Delivering ‘Lower Price’

This is a fascinating story. There are various parts of price and none of the examples given below are about cutting price.

• In the startup culture that blossomed in India, companies are keen on preserving cash. We started doing ad for equity barter. The startup does not give money for ads but they give their stocks. It is done with a lot of checks and balances.

• Geo-targeting: The target-audience for the ad is not pan-India but restricted to locations like the top 3 metros. The price for the customer goes down and we do not lose any margin either.

• B2B business automation: We have programmatic advertising and consultative selling. Our sales people will help you make a plan or you can do it yourself. It’s like a bank’s e-commerce. You can come and place ads directly at a lower rate, but it will follow an algorithm.

• Ads placed in supplements are priced less though they appear on the same day.

The larger point is that in a B2B example, this equation of ‘Perceived Value being larger than the price works well.

We can accelerate this journey through innovation. You may have come across innovation funnels used by various organizations. It is not a tunnel where anything that goes in, comes out. You may have 10 ideas. These may come either because there is a new technology change or there is a market demand happening. The trick is to have a set of ideas and ask three questions related to 3Cs—Company, Customer and Cash.

1) Company: Can the company do it? Can its production system and the operating team build it?

2) Customer: Is there a market for it? Will the customer value it?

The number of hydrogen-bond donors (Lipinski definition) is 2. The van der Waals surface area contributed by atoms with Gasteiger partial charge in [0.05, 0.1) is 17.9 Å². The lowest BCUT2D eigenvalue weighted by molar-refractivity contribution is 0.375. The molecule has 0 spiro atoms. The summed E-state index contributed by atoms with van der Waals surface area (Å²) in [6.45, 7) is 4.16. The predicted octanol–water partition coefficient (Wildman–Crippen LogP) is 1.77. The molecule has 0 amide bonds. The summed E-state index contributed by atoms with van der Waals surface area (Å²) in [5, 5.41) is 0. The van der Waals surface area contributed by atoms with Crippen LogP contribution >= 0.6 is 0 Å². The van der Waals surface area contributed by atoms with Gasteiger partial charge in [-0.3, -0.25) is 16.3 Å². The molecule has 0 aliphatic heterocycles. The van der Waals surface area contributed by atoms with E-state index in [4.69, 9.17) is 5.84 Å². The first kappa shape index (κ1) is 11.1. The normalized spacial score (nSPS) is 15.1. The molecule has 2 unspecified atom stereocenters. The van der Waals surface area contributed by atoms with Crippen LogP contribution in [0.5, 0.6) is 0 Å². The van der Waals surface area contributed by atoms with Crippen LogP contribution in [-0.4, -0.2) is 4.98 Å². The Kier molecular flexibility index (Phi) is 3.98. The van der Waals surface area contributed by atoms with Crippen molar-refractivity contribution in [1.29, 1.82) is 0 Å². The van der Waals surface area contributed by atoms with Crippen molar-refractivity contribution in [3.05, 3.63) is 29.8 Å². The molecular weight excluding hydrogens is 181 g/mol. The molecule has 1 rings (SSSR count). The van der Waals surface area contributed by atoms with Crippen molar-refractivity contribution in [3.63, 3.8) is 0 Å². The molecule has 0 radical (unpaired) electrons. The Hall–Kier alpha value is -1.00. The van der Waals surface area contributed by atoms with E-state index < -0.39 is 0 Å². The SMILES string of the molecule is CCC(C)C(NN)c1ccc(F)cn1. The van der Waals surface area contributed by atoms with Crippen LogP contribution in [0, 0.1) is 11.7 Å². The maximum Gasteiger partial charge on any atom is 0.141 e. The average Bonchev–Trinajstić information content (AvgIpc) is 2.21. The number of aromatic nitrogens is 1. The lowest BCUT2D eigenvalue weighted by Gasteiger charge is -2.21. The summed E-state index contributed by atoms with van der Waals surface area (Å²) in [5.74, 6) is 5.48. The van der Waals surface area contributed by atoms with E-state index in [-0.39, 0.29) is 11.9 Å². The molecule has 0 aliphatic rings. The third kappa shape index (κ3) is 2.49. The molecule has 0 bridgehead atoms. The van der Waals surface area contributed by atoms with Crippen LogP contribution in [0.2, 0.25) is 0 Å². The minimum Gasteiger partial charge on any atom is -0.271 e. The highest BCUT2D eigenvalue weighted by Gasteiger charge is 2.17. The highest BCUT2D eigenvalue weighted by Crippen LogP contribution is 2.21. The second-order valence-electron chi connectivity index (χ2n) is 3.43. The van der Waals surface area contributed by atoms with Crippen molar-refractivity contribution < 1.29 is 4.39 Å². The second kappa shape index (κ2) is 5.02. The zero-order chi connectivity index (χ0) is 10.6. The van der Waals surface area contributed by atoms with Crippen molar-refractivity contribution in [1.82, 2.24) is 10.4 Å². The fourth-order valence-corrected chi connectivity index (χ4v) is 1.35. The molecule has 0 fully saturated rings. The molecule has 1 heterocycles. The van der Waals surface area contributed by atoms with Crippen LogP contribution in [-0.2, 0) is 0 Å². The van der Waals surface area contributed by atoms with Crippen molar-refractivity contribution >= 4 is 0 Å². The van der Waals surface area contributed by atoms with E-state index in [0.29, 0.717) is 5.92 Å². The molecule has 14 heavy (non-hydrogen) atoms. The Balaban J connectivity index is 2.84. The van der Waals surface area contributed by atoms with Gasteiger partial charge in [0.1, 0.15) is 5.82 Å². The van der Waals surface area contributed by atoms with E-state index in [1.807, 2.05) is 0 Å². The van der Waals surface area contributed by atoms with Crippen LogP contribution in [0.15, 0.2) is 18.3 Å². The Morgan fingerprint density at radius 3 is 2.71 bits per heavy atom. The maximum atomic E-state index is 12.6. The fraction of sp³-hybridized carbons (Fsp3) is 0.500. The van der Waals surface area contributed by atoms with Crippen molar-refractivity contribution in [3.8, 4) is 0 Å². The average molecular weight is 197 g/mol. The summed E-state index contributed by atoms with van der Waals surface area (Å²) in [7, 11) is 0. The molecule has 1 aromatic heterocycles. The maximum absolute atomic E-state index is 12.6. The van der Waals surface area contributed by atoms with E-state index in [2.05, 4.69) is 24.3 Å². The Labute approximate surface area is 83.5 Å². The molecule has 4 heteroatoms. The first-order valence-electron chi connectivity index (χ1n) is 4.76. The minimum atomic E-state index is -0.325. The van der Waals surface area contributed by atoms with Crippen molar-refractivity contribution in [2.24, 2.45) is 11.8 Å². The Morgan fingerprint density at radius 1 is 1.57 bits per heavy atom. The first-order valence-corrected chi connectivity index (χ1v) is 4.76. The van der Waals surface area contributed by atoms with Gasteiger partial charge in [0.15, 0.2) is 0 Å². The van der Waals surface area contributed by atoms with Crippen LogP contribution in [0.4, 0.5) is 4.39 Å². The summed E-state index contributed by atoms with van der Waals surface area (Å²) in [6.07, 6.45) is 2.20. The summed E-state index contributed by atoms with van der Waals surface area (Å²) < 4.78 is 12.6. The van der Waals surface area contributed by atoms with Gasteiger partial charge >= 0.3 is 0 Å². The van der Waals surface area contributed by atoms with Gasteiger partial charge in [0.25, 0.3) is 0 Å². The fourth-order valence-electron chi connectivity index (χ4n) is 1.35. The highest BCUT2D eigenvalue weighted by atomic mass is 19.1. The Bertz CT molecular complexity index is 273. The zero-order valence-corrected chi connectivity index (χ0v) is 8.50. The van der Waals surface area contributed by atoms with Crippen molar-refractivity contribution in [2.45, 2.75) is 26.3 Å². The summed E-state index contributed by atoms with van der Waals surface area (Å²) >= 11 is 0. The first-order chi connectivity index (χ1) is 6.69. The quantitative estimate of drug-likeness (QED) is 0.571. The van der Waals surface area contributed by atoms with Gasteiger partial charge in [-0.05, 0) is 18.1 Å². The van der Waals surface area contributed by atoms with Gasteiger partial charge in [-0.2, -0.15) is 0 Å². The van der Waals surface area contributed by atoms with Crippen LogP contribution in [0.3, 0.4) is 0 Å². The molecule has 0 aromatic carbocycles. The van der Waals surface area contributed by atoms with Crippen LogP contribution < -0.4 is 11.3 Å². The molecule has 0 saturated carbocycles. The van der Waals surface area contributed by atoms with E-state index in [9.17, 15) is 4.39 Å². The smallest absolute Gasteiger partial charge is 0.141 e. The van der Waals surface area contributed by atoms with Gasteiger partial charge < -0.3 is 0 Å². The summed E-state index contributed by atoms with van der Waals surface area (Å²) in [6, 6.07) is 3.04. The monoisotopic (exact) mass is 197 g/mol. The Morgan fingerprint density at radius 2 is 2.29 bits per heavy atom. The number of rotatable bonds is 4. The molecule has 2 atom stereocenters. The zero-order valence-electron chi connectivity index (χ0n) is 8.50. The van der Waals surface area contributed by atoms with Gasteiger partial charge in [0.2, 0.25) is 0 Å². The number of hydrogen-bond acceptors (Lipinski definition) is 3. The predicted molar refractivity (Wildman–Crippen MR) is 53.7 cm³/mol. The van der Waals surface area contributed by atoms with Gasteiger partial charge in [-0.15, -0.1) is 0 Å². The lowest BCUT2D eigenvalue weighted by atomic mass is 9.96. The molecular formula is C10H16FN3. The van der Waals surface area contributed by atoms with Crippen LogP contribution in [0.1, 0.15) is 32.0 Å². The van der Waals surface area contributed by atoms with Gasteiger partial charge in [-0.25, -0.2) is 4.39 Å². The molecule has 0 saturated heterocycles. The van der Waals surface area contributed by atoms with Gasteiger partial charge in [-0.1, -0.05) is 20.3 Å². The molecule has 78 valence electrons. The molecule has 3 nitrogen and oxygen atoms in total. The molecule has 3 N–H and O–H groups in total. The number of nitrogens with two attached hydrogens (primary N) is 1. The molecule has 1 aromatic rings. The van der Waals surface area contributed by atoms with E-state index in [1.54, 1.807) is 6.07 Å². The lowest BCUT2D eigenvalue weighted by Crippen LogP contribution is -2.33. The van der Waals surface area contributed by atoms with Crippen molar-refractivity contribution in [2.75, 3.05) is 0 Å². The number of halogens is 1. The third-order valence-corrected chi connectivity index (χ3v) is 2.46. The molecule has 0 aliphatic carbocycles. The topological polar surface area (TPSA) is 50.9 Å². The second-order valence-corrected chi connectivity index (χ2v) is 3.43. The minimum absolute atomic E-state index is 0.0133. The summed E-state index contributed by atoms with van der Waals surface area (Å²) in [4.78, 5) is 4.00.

3) Cash: Will it generate cash?

If any of the Cs does not get ticked, it does not mean the proposal has to be rejected. It can be reworked and reviewed. Fail fast, fail often and fail forward are some of the new approaches in design. We have to figure out which 20% of the company contributes to 80% of the results and attempt to scale that 20%

The Success Mantra at Titan EyePlus & Tanishq

An organization has to figure out what they are better at—delivering perceived value greater than price, or delivering more value for money.

At Titan, we are better at delivering greater perceived value.  Titan EyePlus is 15 years old and we came into being in 2005. It was an unorganized, underserved industry. We wanted to deliver an overall solution and an augmented product with a premium pricing while delivering exceptional value to the customer and good value to the company and its shareholders.

Eyeing on Perceived Value

• We employ qualified optometrists who are experts and dressed in professional attire.  When you go into a Titan EyePlus store, meet them and talk to them, you understand that you are in good hands.

• The testing room has high-tech machines and a complete set-up. We follow a 20-step checking process whereby various dimensions relating to eyes are being systematically assessed before the expert concludes what is required for the customer.

An organization has to figure out what they are better at—delivering perceived value greater than price, or delivering more value for money.